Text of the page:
Sajid Javid will be urged to take action to ensure that fledgling whisky producers are not victims of a trade battle between the US and the European Union. A 25 percent tariff on single malt Scotch whisky came into force in October in American retaliation for EU subsidies for aviation giant Airbus. The latest figures show exports of single malt whiskies in November were a third lower than in the same period in 2018 and there are fears the trade war could threaten the survival of small distilleries.
Former Scottish Secretary David Mundell will this week urge the Chancellor to launch a support package and to abandon retaliatory tariffs again US-produced bourbon.
He is concerned that the tariffs against Scotch could be increased to 100 percent and extended to blended whisky if the industry continues to be caught up in the transatlantic aviation row.
Mr Mundell said: “Leaving the EU is a great opportunity to forge new trade deals and have new trading relations. But what we don’t want is one of our iconic products being prejudiced in one of its biggest markets.
“That’s not free trade. We’ve got to get this sorted.”
The United States is the single largest market for Scotch whisky, with single malt exports worth more than £380million in 2018. That year 137million bottles of Scotch were exported to the US – the equivalent of more than four bottles per second.
The overall value of Scotch whisky exports to the US grew from £280million in 1994 to more than £1billion in 2018.
Mr Mundell, who has secured a debate on the subject and will join fellow Scottish MPs in meeting with the Chancellor, is particularly worried about the fate of smaller distilleries.
He said: “There’s been a huge increase in the number of small distilleries in Scotland and a lot of those have been focused on the US market… They have built their business case on a US market and that market has been significantly disrupted…
“I think we have to demonstrate our positivity and we can do that by removing the duty on bourbon and the Prime Minister has already indicated he is sympathetic to that when he was in a distillery during the general election.”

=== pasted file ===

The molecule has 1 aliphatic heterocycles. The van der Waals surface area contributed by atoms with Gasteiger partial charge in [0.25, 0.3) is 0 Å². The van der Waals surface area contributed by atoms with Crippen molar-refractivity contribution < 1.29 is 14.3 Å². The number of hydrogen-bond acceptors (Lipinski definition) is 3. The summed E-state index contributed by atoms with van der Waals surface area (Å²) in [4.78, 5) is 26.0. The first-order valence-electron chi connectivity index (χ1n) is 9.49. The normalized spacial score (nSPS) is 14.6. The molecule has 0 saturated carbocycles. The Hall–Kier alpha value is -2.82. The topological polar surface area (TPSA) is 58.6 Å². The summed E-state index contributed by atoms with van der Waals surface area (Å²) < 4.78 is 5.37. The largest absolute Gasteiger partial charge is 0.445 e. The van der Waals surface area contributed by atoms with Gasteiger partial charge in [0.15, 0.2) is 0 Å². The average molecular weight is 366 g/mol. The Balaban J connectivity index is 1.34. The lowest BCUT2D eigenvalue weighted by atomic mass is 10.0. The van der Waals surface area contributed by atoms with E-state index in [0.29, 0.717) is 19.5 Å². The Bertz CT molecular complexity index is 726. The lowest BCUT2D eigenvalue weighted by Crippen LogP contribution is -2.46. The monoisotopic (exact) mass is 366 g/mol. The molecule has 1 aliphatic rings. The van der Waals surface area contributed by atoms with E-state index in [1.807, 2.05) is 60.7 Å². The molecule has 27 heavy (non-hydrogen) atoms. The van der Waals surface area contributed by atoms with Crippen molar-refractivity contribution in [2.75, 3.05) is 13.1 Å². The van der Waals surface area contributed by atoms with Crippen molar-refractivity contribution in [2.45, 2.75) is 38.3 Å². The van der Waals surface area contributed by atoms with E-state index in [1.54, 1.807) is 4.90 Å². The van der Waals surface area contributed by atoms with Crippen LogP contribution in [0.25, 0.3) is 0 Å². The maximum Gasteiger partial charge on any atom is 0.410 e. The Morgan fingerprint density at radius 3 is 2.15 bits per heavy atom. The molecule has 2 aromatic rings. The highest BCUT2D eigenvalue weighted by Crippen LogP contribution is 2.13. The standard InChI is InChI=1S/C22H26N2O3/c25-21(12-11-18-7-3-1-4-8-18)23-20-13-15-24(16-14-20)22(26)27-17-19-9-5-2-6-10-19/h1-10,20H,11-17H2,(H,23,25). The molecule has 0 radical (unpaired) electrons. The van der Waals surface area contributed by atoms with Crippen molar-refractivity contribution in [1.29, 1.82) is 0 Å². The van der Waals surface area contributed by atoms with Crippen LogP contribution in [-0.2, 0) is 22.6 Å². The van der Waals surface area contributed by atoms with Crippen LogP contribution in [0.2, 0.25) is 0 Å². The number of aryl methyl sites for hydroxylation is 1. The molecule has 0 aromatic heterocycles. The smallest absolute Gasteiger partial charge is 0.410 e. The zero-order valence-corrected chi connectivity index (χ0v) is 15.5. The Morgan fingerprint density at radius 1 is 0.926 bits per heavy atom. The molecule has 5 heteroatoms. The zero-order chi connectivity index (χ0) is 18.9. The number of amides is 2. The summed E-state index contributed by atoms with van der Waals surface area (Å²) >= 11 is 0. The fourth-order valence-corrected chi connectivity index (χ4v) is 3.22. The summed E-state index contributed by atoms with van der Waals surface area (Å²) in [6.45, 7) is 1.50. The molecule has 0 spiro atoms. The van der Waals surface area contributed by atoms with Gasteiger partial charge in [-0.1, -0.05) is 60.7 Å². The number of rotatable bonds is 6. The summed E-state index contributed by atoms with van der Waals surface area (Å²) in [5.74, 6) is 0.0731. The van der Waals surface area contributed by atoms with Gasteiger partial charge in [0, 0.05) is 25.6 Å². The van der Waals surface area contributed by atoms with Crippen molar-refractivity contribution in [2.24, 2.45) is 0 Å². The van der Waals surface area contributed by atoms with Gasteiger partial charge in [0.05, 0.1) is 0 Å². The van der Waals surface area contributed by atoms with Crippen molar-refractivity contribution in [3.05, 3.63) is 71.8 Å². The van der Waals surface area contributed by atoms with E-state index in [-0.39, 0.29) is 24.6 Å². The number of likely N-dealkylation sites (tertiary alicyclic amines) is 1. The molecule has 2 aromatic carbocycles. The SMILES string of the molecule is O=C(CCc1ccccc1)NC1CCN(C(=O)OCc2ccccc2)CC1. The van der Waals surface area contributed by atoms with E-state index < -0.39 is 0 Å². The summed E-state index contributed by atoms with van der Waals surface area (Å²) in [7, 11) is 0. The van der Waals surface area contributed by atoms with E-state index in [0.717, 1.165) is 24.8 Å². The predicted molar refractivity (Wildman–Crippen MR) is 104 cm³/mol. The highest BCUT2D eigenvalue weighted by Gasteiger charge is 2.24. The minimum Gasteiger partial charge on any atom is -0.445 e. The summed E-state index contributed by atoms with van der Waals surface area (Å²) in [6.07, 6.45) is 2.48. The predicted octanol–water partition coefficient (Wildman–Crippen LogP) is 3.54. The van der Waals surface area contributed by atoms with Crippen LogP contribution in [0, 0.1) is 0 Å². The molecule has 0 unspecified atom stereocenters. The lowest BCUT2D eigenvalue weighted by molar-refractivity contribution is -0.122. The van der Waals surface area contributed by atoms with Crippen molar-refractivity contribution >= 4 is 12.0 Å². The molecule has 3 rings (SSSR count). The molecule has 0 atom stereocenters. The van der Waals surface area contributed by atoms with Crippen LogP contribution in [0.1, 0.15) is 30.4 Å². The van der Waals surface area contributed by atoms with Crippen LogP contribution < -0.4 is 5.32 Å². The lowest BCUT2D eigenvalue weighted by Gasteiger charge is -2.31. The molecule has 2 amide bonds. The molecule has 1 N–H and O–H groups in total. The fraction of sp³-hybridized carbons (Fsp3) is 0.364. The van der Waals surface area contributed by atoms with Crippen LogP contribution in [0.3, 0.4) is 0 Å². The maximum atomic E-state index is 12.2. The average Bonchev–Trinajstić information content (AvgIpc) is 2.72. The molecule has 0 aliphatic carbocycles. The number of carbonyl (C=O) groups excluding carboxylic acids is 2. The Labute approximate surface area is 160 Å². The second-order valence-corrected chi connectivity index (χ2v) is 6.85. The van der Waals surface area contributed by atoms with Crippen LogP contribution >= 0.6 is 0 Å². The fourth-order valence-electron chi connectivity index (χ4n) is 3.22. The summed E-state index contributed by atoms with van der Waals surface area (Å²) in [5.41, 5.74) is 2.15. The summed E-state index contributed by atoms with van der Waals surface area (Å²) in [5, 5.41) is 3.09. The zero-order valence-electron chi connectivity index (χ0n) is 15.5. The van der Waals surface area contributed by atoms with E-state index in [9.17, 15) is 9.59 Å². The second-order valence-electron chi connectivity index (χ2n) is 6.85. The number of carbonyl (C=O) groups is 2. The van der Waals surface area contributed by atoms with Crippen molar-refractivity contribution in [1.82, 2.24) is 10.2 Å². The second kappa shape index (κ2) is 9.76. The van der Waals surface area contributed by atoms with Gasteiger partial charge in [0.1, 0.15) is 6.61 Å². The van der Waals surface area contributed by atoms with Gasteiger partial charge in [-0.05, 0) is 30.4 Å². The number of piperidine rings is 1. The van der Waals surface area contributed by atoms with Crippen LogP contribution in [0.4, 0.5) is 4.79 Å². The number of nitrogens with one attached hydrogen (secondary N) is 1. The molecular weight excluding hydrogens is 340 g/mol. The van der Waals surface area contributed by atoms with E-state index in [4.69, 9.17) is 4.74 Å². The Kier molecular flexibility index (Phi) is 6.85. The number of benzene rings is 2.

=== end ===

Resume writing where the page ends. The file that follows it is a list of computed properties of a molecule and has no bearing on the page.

A spokeswoman for the Scottish Whisky Association said: “The US is the industry’s most valuable market, and this tariff is hitting our producers hard. [We were] recently in Washington DC to discuss the US tariff as well as the EU’s current 25 percent tariff on the import of American whiskies into Europe.
“Distillers on both sides of the Atlantic are united in pressing for the urgent removal of all tariffs so our industries do not continue to pay the price for trade disputes on aircraft manufacture, steel and aluminium that have nothing to do with our sector.”
She said a cut to excise duty in the March Budget would help businesses “strengthen their presence in the UK”.
A source at the Department for International Trade said: “We are doing everything we can to resolve this. We are committed to protecting businesses from these kinds of tariff wars.
“By negotiating free trade agreements and taking up our independent seat at the World trade Organisation we will be able to do so more effectively.”
Mr Mundell said President Trump had professed to love Scotland.
He said: “I officially welcomed him to Scotland. He did tell me about how proud he was of his mother’s Scottish heritage and how much he loved Scotland.
“I think we just have to continue to try and get it over to him that this is very damaging to Scotland and could be even more so if that was tariff was increased and it was extended to blends.”